The Newtown Connections packages are good but they could be a lot better
The next stage of Wellington City Council's Newtown Connections project is now underway. Newtown Connections is part of a programme to develop a connected citywide cycle network so people of all ages and abilities can safely choose to make more trips by bike. The council is asking for feedback on three different packages of routes and possible street changes in Newtown, Berhampore and Mt Cook by Tuesday 11 December. You can read the council's media release here. The Dominion Post also produced a reasonably balanced overview of what's happening despite the slightly reductive headline: Options revealed to connect Wellington's Island Bay cycleway to Basin Reserve.
Conditions for people on bikes in Newtown and Berhampore are far from ideal
The current stage is the second of three opportunities the community will have to help shape what happens in the wider Newtown area. More than 770 people provided their initial thoughts a few months ago during the first round of community discussion. Eighty-five percent said it was important or very important to make it easier and safer for more people to ride bikes in and around the Newtown area. All the information collected is summarised in the Community Engagement Feedback Analysis Report, which also provides a good overview of the extensive engagement that occurred. The feedback was then used to create a Community Brief that summarises the community's wishes. The planners used the Community Brief to develop the packages of possible street changes that are now being consulted on. There's more information on how the packages were developed here.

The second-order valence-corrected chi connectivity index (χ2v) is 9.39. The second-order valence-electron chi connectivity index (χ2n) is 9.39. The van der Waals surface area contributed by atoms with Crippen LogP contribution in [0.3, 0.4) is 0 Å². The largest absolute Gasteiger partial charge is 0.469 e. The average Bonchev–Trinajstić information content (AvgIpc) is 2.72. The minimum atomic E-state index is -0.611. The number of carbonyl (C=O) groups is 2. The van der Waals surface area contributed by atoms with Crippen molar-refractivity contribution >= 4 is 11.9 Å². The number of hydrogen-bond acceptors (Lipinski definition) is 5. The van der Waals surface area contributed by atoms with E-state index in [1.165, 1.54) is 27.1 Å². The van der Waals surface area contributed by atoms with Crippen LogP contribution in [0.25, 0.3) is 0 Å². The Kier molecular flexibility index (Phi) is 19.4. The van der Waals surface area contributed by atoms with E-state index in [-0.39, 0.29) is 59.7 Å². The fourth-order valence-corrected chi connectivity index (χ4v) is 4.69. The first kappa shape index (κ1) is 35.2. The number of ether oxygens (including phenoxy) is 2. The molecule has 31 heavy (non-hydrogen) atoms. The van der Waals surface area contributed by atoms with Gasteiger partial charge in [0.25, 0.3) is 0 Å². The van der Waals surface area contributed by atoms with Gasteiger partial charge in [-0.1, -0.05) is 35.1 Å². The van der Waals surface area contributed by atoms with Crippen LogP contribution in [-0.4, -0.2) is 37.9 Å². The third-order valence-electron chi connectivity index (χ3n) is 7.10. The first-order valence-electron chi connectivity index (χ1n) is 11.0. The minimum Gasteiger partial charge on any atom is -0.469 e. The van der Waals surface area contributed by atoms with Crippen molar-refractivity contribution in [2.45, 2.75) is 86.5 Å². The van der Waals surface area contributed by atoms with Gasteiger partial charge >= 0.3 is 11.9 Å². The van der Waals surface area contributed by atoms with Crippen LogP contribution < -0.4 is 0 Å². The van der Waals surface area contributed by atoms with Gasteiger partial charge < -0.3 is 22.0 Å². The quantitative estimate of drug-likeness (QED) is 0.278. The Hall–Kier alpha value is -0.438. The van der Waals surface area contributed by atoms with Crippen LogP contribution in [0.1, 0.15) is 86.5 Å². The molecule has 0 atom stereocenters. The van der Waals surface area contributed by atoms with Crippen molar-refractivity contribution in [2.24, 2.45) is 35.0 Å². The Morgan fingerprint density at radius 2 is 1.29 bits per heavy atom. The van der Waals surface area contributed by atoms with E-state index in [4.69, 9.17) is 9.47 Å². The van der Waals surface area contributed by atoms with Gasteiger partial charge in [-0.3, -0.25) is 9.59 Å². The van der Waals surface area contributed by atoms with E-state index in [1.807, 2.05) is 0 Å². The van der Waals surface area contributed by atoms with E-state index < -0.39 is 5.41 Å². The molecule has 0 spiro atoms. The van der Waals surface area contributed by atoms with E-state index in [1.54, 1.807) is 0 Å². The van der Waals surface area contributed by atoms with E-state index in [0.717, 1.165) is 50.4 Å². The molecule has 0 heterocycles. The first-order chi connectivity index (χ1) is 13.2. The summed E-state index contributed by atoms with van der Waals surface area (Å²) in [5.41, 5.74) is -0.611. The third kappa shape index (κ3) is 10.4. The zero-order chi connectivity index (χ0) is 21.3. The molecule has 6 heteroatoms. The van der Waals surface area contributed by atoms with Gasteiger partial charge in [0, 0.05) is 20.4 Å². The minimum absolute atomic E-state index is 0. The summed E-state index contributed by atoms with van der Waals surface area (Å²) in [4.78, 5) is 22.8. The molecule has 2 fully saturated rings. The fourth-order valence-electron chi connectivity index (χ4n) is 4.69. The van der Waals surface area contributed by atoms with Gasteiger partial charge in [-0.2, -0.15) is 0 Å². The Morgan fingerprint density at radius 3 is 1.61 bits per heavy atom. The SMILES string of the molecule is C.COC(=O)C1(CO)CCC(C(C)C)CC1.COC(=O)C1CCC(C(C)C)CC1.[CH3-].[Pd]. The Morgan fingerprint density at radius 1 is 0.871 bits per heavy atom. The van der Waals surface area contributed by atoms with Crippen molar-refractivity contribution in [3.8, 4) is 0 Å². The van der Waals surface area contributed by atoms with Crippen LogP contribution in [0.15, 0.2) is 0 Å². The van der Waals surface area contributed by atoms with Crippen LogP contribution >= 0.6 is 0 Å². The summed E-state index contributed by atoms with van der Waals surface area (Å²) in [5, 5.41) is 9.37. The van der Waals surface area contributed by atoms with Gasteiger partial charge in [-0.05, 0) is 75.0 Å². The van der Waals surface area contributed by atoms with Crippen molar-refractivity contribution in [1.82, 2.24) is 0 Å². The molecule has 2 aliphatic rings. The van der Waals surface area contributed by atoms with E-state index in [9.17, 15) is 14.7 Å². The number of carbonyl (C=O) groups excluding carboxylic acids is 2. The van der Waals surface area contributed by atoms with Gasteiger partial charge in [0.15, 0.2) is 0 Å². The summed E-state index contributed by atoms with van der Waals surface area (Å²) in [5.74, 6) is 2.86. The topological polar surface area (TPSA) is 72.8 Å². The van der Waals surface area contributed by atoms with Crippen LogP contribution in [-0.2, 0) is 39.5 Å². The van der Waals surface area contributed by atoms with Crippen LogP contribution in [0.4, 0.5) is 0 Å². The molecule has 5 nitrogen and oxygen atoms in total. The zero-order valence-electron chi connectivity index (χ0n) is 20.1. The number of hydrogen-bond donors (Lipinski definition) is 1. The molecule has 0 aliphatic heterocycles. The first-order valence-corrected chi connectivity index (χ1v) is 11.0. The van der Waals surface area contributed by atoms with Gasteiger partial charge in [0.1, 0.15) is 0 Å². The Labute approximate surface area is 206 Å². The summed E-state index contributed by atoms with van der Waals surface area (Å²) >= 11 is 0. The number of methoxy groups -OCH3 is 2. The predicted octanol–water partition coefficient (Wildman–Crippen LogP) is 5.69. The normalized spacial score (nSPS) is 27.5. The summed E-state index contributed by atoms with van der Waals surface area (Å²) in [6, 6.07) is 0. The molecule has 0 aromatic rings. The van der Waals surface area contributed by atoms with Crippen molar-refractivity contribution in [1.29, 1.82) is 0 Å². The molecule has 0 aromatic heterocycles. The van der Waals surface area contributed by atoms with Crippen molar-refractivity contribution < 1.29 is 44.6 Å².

It's important to note that the packages are not discrete options and the consultation is not a vote. The council simply wants to hear what you think at this stage. As Mayor Justin Lester says “Nothing is at a detailed design stage yet, and no decisions on routes or changes have been made – so it is a very good time to get involved. The more community input we can get at this stage, the better.” Councillor Sarah Free says "we want people to look at the routes up for discussion, what’s possible, what’s likely to provide the greatest benefits, and what these connections would mean for various streets. The plan that’s developed could well be a mix of the different packages".
I have to say I think Wellington City Council have done a great job putting all this together. It's by far the most comprehensive consultation on this type of project they've done so far. There's a lot of information to look at but the website is nicely done and easy to understand. You can look at an overview of the packages and then go through each one section by section. There's also a very comprehensive summary of the parking impacts of each package.
Here's the three packages side by side (click image to enlarge):
Here's animated gifs of each package that give a better idea of what the treatments will be in different areas. Don't forget that if you go to the Newtown Connections website and click through the detail of each package you can see what the proposed treatment for every section of each package is.
The good news is that all the packages will be a vast improvement on what's there now, which is basically nothing. Every package gives someone on a bike the ability to cycle from Island Bay to Newtown and on to the Basin Reserve entirely separated from motor vehicles.
However, a bit of a problem in my mind is that two of the packages (B & C) rely very heavily on 2-way separated bike lanes. 2-way bike lanes are OK but they're really not ideal. Some cycling advocates think bi-directional bike lanes are a folly while others take a more pragmatic view that they can sometimes be justified. The main reason they appear to be used so much in these packages is to save space, and on-street parking. In principle, I think the default treatment in an urban environment should be to use 1-way separated bike lanes on both sides of the road wherever possible. What "wherever possible" means, and how that impacts parking, is going to be at the heart of the debate.